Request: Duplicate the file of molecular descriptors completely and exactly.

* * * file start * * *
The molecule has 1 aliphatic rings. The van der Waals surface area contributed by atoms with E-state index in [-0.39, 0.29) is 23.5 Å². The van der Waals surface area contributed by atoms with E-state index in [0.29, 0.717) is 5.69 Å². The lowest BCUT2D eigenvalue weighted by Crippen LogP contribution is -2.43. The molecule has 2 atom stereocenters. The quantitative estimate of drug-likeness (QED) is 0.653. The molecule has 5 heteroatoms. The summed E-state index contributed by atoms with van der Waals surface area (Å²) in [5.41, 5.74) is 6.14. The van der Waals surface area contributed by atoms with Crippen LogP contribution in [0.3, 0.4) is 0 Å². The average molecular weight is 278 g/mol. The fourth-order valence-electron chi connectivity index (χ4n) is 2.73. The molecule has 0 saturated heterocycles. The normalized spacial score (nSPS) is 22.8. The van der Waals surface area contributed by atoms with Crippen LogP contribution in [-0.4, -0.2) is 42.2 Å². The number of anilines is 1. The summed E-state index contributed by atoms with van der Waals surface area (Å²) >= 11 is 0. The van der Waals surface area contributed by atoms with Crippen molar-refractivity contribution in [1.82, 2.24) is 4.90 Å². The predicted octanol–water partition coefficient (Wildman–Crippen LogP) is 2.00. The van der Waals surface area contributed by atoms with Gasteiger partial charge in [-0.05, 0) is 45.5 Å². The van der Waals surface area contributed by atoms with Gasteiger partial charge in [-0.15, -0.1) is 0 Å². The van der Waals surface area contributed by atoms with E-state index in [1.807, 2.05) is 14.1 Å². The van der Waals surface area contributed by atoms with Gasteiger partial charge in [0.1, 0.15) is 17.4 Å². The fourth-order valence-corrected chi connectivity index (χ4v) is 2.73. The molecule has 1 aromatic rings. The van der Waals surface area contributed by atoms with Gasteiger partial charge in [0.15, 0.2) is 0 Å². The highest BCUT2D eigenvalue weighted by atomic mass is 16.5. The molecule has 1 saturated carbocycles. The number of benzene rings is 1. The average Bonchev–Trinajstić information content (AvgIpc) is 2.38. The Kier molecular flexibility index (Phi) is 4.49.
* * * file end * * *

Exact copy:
The molecule has 1 aliphatic rings. The van der Waals surface area contributed by atoms with E-state index in [-0.39, 0.29) is 23.5 Å². The van der Waals surface area contributed by atoms with E-state index in [0.29, 0.717) is 5.69 Å². The lowest BCUT2D eigenvalue weighted by Crippen LogP contribution is -2.43. The molecule has 2 atom stereocenters. The quantitative estimate of drug-likeness (QED) is 0.653. The molecule has 5 heteroatoms. The summed E-state index contributed by atoms with van der Waals surface area (Å²) in [5.41, 5.74) is 6.14. The van der Waals surface area contributed by atoms with Crippen LogP contribution in [0.3, 0.4) is 0 Å². The average molecular weight is 278 g/mol. The fourth-order valence-electron chi connectivity index (χ4n) is 2.73. The molecule has 0 saturated heterocycles. The normalized spacial score (nSPS) is 22.8. The van der Waals surface area contributed by atoms with Crippen LogP contribution in [-0.4, -0.2) is 42.2 Å². The number of anilines is 1. The summed E-state index contributed by atoms with van der Waals surface area (Å²) >= 11 is 0. The van der Waals surface area contributed by atoms with Crippen molar-refractivity contribution in [1.82, 2.24) is 4.90 Å². The predicted octanol–water partition coefficient (Wildman–Crippen LogP) is 2.00. The van der Waals surface area contributed by atoms with Gasteiger partial charge in [-0.05, 0) is 45.5 Å². The van der Waals surface area contributed by atoms with Gasteiger partial charge in [-0.15, -0.1) is 0 Å². The van der Waals surface area contributed by atoms with E-state index in [1.807, 2.05) is 14.1 Å². The van der Waals surface area contributed by atoms with Gasteiger partial charge in [0.1, 0.15) is 17.4 Å². The fourth-order valence-corrected chi connectivity index (χ4v) is 2.73. The molecule has 1 aromatic rings. The van der Waals surface area contributed by atoms with Gasteiger partial charge in [0.15, 0.2) is 0 Å². The highest BCUT2D eigenvalue weighted by atomic mass is 16.5. The molecule has 1 saturated carbocycles. The number of benzene rings is 1. The average Bonchev–Trinajstić information content (AvgIpc) is 2.38. The Kier molecular flexibility index (Phi) is 4.49.